Food security, defined by the World Food Summit of 1996 the situation where all people at all times have access to sufficient, safe, nutritious food to maintain a healthy and active life, is one of the major developmental issues facing developing countries in the world. As part of the millennium development goals, all countries in the world nations are making efforts to reduce security. The issue of food insecurity is most severe in the developing countries, where ironically, greater portions of their populations engage in food production and other agricultural activities. The question therefore is; why are these countries not able to feed their populations when all these numbers of people are engaged in agriculture. This has been the headache of most governments in the developing countries and other development organisations like the United Nations. In an attempt to solve this problem, a great deal of attention is being given to agricultural production, with large sums of moneys being committed to research, provision of equipment, credit facilities for farmers, provision of inputs such as fertilisers and chemicals, and training of farmers.
While agricultural production is being highlighted and given much attention as a way of curbing the food insecurity problem, one important area that seriously requires more attention is the post harvest system. This is because a considerable amount of losses occur at this stage, which when prevented can lead to a significant improvement in food availability. It is estimated that about 25 percent of food produced in Africa is lost in the post harvest chain before they ever get to the consumer.
[...] Post harvest losses may be either qualitative (loss of caloric and nutritive value, loss of acceptability by consumers, and loss of edibility) or quantitative (loss in volume and weight). The concept of food security is based on three pillars, namely, food availability, food access and food use (World Health Organisation, 2009), and all these can be affected by the effectiveness of post harvest management of agricultural produce Effect of Post harvest Management on Food Security Food Availability Food availability refers to the presence of sufficient quantities of food on a consistent basis. [...]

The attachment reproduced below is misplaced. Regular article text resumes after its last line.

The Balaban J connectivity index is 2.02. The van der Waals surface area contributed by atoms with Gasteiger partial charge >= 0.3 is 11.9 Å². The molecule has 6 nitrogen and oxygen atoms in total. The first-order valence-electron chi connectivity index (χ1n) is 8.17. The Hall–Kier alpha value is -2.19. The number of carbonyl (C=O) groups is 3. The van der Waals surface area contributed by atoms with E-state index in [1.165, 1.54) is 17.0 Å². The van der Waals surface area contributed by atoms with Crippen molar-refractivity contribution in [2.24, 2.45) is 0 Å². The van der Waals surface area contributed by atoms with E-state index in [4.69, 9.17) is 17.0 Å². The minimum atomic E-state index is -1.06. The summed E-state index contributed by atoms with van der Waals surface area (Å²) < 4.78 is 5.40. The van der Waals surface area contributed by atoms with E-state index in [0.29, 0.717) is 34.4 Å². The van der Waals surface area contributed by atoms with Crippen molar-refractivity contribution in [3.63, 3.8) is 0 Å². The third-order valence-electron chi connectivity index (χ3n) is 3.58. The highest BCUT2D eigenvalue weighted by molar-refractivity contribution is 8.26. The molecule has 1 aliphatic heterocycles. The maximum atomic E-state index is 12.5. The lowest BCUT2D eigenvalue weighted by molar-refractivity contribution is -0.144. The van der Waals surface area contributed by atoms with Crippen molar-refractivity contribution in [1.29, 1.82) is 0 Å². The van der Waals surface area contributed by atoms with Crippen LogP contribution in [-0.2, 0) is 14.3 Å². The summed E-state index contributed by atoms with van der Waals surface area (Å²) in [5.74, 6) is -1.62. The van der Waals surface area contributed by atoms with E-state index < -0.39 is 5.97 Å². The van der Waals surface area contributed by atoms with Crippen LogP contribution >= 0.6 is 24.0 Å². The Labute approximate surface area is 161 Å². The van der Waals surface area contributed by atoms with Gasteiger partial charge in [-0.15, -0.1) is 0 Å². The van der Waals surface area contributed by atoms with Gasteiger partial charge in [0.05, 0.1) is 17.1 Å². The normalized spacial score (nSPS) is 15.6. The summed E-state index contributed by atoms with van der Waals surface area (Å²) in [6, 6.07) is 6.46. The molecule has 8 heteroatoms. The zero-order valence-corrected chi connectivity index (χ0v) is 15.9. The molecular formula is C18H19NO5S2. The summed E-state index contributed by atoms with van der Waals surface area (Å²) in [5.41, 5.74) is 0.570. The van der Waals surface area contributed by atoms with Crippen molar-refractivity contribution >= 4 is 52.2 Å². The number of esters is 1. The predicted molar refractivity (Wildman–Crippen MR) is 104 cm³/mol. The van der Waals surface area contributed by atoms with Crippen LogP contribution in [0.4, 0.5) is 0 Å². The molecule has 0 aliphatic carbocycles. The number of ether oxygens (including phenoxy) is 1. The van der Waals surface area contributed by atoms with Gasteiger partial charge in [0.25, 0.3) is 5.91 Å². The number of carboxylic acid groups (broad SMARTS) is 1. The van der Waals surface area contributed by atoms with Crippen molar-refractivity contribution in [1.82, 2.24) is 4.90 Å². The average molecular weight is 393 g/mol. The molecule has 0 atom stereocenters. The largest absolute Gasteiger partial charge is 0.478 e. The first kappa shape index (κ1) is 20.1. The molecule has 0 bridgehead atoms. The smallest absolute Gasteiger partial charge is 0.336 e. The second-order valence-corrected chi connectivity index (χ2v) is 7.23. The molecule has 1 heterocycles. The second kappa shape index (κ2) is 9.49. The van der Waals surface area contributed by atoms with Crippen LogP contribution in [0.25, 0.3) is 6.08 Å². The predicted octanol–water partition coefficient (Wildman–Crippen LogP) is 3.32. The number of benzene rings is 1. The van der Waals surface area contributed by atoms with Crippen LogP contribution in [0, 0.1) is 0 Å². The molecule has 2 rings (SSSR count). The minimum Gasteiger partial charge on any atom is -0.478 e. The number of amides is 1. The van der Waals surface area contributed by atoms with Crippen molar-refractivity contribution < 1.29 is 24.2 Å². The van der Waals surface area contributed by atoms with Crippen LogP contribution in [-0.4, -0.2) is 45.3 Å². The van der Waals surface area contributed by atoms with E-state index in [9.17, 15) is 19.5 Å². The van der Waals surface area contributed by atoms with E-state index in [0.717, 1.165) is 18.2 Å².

[...] A large portion of the food produced in Africa is lost due to ineffective post harvest management, and this starts right from the farm where the produce is harvested. The factors that lead to these losses are the use of inappropriate harvesting methods, lack of facilities such as transportation equipment, storage facilities, and lack of knowledge about the effects of various post harvest activities and conditions on the quality of produce. Food availability is affected by large quantitative post harvest losses which start right from the farm, where mature produce are harvested and gathered to be transported to the market, processing factories and other destinations. [...]
[...] Lastly, all those involved in the post harvest chain, including the consumers who purchase food from the market, should be educated on the effects of certain post harvest practices, such as storage, chemical application, exposure to environmental conditions, cleaning, and processing on the economic value and nutritional quality of harvested produce. In this way the farmer will become aware of the things that are causing losses, the marketers will know the conditions in which to display their products for sale in order to maintain their quality, and the consumer will also know what to buy and what not to buy, judging from the conditions in which they are being sold. [...]
[...] Both qualitative and quantitative losses that occur due to ineffective post harvest management lead to a low income for the farmers and they are therefore unable to afford all the food they need. Moreover, each farmer may produce only a few kinds of produce, and will have to buy other produce to get a balanced meal. Therefore a low income will mean inability to afford the right balanced diet that he need. Ineffective post harvest distribution can also affect food access in that while food is abundant in some parts of the country, other parts may be suffering shortage because there is difficulty in transporting the produce to those areas. [...]
[...] Another post harvest factor that has a negative impact on food insecurity in Africa is the lack of processing of agricultural produce, such as fruits, vegetables and other perishables. Some of Africa's most important staple foods, such as cassava and yam are perishable and easily get spoilt is not processed or utilised early, making farmers poorer, and also causing shortage in other parts of the year when they are not being produced in large quantities. Apart from the spoilage of produce due to lack of processing, inability to add value to these produce through processing, thus having to sell them at low prices and this does not help to improve their levels of income. [...]
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